Now, Yan showcases a seemingly effortless and carefree delivery with good deception. The 22-year-old uses a heavy mid-to-upper 80s sinking fastball and a frisbee slider to rack up the groundouts. He has given up only one earned run in eight innings with the Pelicans, walking three and striking out eight.
The ground balls have continued to come for Yan. He has induced 14 groundouts against only one flyout so far this season. While he can be erratic at times, it's difficult to argue with the numbers he has posted as a sidearmer––51.1 ip, 38 h, 14 er (2.45 ERA), 15 bb, 44 k.
Gomez's fastball velocity has ticked up (91-92 mph) out of the ‘pen, and the pitch still has excellent sink. Although he throws a hard changeup at 87-88 mph, it's effective in working almost like a second sinker––it has similar action as his fastball. Gomez throws it confidently to both left- and right-handed hitters. His upper-70s slurve also has tighter break this season.
The 23-year-old righty is still a bit erratic, and he probably always will be. But if he throws enough strikes, his stuff could carry him to the upper levels. So far, Gomez has permitted just a run on four hits over nine innings, walking three and striking out 12.
He continued to struggle in spring training, and the early results with the Pelicans aren't all that promising. In five innings, he has walked eight, hit one, and unleashed three wild pitches. His last two outings have been better, though (3 ip, 1 walk), so perhaps he has something to build on.
|Olt is off to a fast start. b>|
The supplemental first-round pick generates plus raw power with his strength and bat speed. He has worked to take some of the pre-swing movement out of his mechanics, which he hopes will make him shorter to the ball and help cut down on the strikeouts.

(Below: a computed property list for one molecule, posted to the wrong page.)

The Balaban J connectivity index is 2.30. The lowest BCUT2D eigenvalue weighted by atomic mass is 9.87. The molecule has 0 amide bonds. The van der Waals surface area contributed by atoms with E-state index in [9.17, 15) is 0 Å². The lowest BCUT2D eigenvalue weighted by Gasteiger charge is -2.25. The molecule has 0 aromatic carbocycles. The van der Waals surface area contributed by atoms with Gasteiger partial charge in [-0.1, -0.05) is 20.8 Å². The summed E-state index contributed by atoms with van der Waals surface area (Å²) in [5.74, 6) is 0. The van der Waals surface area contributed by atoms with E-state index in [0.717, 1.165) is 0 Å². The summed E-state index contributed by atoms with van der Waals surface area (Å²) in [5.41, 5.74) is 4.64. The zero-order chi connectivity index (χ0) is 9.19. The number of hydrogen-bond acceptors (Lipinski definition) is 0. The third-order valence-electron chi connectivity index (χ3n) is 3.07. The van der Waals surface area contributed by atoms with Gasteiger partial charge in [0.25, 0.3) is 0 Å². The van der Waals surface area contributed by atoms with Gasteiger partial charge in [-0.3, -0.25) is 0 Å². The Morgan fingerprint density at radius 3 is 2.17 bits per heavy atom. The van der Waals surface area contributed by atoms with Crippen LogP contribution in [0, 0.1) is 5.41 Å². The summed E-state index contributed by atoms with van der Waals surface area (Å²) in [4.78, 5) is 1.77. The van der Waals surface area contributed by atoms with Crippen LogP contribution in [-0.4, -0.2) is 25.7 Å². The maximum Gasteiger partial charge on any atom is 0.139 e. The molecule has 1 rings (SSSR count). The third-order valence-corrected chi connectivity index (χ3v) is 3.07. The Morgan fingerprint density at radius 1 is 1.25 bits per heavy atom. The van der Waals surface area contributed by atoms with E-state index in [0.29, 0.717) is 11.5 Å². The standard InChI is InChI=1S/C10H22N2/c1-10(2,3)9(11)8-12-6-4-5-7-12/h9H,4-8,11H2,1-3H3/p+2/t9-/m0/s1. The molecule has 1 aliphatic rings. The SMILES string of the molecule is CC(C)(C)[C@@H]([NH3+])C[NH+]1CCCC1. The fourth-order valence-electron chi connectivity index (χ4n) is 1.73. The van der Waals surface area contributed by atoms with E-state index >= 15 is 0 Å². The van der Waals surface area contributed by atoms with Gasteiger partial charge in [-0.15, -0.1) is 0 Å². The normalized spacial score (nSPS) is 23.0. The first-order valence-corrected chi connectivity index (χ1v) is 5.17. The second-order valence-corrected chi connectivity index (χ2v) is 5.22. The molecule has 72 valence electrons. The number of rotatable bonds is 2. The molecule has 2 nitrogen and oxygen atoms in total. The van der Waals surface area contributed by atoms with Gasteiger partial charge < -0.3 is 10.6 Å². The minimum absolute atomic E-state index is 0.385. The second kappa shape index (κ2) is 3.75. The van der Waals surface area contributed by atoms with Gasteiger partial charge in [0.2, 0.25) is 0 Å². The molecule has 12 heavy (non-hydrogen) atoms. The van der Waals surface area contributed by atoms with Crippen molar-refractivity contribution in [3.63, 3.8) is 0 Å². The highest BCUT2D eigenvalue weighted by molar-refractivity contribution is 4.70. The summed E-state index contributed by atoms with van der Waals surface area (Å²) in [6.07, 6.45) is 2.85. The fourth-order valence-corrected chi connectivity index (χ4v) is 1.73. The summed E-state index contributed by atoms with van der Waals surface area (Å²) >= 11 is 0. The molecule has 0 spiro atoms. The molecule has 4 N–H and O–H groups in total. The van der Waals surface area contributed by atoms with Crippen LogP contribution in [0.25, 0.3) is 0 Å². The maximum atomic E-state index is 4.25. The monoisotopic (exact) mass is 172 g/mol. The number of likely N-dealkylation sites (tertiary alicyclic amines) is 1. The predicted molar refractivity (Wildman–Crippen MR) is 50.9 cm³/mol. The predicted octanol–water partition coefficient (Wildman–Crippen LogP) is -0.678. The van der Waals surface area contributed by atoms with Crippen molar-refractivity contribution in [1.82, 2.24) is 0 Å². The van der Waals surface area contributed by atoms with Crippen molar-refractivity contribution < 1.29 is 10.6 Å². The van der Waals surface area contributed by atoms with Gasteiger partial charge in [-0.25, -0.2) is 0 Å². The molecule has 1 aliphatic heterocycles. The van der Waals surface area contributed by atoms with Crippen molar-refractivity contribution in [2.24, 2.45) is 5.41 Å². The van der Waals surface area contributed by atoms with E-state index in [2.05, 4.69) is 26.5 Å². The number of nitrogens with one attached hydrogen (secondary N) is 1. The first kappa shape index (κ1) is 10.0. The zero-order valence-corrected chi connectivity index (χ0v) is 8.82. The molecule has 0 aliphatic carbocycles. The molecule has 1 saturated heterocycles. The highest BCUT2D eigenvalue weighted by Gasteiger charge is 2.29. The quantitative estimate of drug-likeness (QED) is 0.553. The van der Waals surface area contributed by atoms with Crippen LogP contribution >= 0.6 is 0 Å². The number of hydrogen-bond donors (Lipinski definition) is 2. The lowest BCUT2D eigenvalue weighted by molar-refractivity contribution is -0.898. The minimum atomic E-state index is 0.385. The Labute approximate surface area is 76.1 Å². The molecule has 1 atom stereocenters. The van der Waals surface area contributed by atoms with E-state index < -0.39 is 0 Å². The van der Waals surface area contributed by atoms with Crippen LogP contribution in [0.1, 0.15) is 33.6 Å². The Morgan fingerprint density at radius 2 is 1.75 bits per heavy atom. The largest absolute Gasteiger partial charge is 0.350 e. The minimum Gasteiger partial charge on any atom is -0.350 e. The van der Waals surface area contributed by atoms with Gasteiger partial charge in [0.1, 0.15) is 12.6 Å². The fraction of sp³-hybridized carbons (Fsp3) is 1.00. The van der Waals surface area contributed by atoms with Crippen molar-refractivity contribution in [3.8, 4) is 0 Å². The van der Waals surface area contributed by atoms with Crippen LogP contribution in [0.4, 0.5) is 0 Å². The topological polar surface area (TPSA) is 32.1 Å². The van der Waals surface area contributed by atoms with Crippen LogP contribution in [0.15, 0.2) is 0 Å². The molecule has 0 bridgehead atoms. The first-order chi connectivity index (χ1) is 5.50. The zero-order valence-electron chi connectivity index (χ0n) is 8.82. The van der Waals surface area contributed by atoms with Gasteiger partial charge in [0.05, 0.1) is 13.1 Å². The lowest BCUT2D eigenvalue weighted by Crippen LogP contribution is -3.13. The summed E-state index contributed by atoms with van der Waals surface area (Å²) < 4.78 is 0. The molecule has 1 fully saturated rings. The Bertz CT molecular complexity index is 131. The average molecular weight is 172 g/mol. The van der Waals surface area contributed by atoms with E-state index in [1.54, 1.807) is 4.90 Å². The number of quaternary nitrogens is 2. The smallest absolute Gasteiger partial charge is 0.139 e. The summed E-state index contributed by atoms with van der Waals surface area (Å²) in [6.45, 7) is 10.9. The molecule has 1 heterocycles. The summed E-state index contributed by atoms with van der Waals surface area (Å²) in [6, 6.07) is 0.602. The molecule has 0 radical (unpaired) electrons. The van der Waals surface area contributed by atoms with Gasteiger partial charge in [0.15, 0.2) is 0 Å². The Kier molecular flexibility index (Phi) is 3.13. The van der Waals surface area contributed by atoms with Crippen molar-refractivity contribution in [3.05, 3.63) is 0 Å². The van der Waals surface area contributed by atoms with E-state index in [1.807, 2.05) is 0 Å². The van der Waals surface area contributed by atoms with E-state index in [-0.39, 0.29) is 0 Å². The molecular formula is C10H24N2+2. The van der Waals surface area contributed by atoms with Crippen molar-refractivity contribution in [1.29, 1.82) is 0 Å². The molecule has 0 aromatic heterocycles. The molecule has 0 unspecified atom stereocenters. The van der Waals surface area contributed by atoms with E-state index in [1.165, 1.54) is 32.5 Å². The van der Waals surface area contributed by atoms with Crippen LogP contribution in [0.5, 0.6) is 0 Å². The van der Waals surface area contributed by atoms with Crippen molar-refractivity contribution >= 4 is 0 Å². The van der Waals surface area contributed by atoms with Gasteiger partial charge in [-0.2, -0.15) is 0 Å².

If Olt proves that he can make consistent contact, he could find himself in Double-A Frisco at some point this season. RoughRiders third baseman Tom Mendonca is coming off a rough season in High-A, but he is playing well early on while feeling the heat from Olt. Mendonca leads the Texas League with six round-trippers in 13 games.
Adair, who played the '08 and '09 seasons in the Atlanta Braves organization, belted his first two career home runs at Single-A Hickory last year. He has already matched the career high just over two weeks into this season.
And while Chirino entered the year with just one season of state-side experience, he is more than holding his own in the Carolina League. The 5-foot-10 Venezuela native is currently 15-for-43 (.349) with two doubles, one walk, and four strikeouts.
Chirino doesn't currently post big walk totals, but he clearly has a feel for the strike zone. He is a disciplined hitter for his age (16 walks, 21 strikeouts in 56 games last season) and should draw a few more free passes as he develops. The prospect has an advanced all-fields approach that gives him a solid hit tool.
He is also an excellent defender at second base, with beyond-his-years instincts and soft hands. Chirino may have the athleticism to handle shortstop or third base on occasion, but his arm strength is less than ideal on the left side of the infield.
Both players, who began the season as Myrtle Beach's expected corner outfield duo, are batting under .100 on the year. The two are a combined 6-for-72 (.083), and both are still searching for their first extra-base hit.